I overview

New Zealand competes on the international sporting stage, belying its modest population of approximately 4.9 million.2 Rugby Union plays a strong part in New Zealand's sporting identity. The All Blacks were inaugural winners of the Rugby World Cup in 1987, and following victory in 2015, became the first team to win three world championships, and to defend back-to-back titles. New Zealand's national men's and women's Rugby Sevens teams have won multiple world championships, and the Black Ferns (the women's national 15-a-side team) won its fifth World Cup at the 2017 World Rugby Women's World Cup held in Ireland.

Rugby Union is not the only sport in which New Zealand excels. At the 2016 Rio Olympics New Zealand finished 14th overall in terms of total medals, and 19th in terms of medal type.3 New Zealand has also enjoyed success belying its modest size in yachting (particularly the America's Cup, which it most recently won in 2017), rowing, cycling and athletics. The national women's netball team and national men's rugby league team have been crowned world champions, and its national men's cricket team, the Black Caps, recently finished runner-up to Australia in the 2015 Cricket World Cup. NBA star Stephen Adams has become New Zealand's highest paid sportsperson, edging Premier League footballer Winston Reid. The appointment of young motor racing driver, Brendon Hartley, to the Torro Rosso Formula 1 team in 2017 echoes not only historical success in that sport (past drivers include Bruce McLaren, Chris Amon, Jack Brabham and Denny Hulme), but also contemporaries of Hartley (such as Earl Bamber with whom Hartley won the Le Mans 24 Hour in 2017, Scott Dixon (IndyCar) and Hayden Paddon (WRC)).

In sports administration, New Zealand also contributes significantly on the international stage. A number of leading officials and administrators in rugby, cricket, netball, athletics, sailing and rowing come from New Zealand. In addition, pioneering sports lawyer David Howman, the founding director-general of the World Anti-Doping Agency (WADA), and Maria Clarke (a key participant in the recent overhaul of governance at the IAAF) are both 'Kiwis'.

As sport has become more commercial, the law across the globe has developed accordingly. New Zealand law is no different, especially as it has taken a leading role in some of the most commercially successful global sports such as rugby, cricket and the America's Cup.

In this chapter, we look at the sports law landscape in New Zealand, and how sports administrators and legal practitioners might engage with the legal system in the sporting environment.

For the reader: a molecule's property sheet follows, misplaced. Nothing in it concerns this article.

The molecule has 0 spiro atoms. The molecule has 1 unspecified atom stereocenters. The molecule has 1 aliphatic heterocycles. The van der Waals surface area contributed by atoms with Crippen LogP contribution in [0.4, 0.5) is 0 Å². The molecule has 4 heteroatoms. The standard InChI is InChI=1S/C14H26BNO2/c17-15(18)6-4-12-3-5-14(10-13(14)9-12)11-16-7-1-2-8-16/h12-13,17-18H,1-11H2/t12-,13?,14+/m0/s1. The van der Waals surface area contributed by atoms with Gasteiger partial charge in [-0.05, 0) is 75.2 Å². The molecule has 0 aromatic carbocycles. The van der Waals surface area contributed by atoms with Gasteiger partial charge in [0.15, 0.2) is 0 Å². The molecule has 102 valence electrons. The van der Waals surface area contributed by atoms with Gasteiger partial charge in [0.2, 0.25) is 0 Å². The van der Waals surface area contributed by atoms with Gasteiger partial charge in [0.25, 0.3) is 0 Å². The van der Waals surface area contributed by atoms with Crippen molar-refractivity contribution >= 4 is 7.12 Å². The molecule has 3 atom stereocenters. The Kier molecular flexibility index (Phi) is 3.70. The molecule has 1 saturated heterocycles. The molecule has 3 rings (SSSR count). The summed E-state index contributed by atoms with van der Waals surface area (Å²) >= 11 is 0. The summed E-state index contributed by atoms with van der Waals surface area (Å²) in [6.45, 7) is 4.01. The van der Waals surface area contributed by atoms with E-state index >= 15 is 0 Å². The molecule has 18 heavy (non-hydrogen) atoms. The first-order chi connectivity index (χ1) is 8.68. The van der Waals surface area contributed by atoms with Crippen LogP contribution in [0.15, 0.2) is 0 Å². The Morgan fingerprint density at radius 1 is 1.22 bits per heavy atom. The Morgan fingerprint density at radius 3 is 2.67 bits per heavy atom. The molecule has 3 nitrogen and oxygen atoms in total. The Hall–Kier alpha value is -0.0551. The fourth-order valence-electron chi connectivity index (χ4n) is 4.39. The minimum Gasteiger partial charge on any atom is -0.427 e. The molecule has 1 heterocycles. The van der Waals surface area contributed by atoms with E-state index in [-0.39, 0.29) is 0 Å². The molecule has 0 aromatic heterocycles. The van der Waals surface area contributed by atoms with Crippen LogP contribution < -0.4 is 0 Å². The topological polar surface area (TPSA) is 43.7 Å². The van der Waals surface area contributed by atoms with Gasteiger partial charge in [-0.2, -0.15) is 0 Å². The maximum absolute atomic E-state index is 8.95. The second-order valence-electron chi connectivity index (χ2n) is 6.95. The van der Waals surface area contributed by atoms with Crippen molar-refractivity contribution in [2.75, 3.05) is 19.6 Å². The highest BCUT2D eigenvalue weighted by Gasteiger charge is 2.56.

i Organisational form

A range of legal entities are used by sports clubs, national sporting organisations (NSOs), and professional sports organisations and teams in New Zealand.

The most common legal entity in sport in New Zealand is the incorporated society. An incorporated society is a membership-based organisation provided for under the Incorporated Societies Act 1908. An incorporated society has its own legal identity, separate from its members, and the group must exist for some lawful purpose other than making a profit. The incorporated society must have in place rules that govern the operation of the entity. Decisions of an incorporated society may be amenable to judicial review in the court system, given that the actions of an incorporated society are undertaken pursuant to statutory powers provided for in the Incorporated Societies Act. Examples of sporting organisations incorporated in this manner include New Zealand Cricket, New Zealand Rugby and its member unions,4 and New Zealand Netball. In addition, players' associations have also traditionally been formed as incorporated societies in New Zealand, often registering as a union under New Zealand employment law. Examples of this include the New Zealand Rugby Players Association (NZRPA),5 the New Zealand Cricket Players Association6 and the New Zealand Netball Players Association.7

Historically, many sporting organisations have, in addition to being formed as an incorporated society, sought registration as a charity (currently under the Charities Act 2005). However, to obtain charitable status certain requirements need to be met, including the requirement that the organisation benefit the community as a whole (thereby excluding sporting organisations that are focused on elite level sport).8 Reform of this area of the law has been under discussion for some time, although concrete legal reform has failed to materialise. A change in government in late 2017 means the scope of future reform is now unclear. However, change is likely at some stage, and care should be taken to ensure compliance with current and future legal requirements in this area.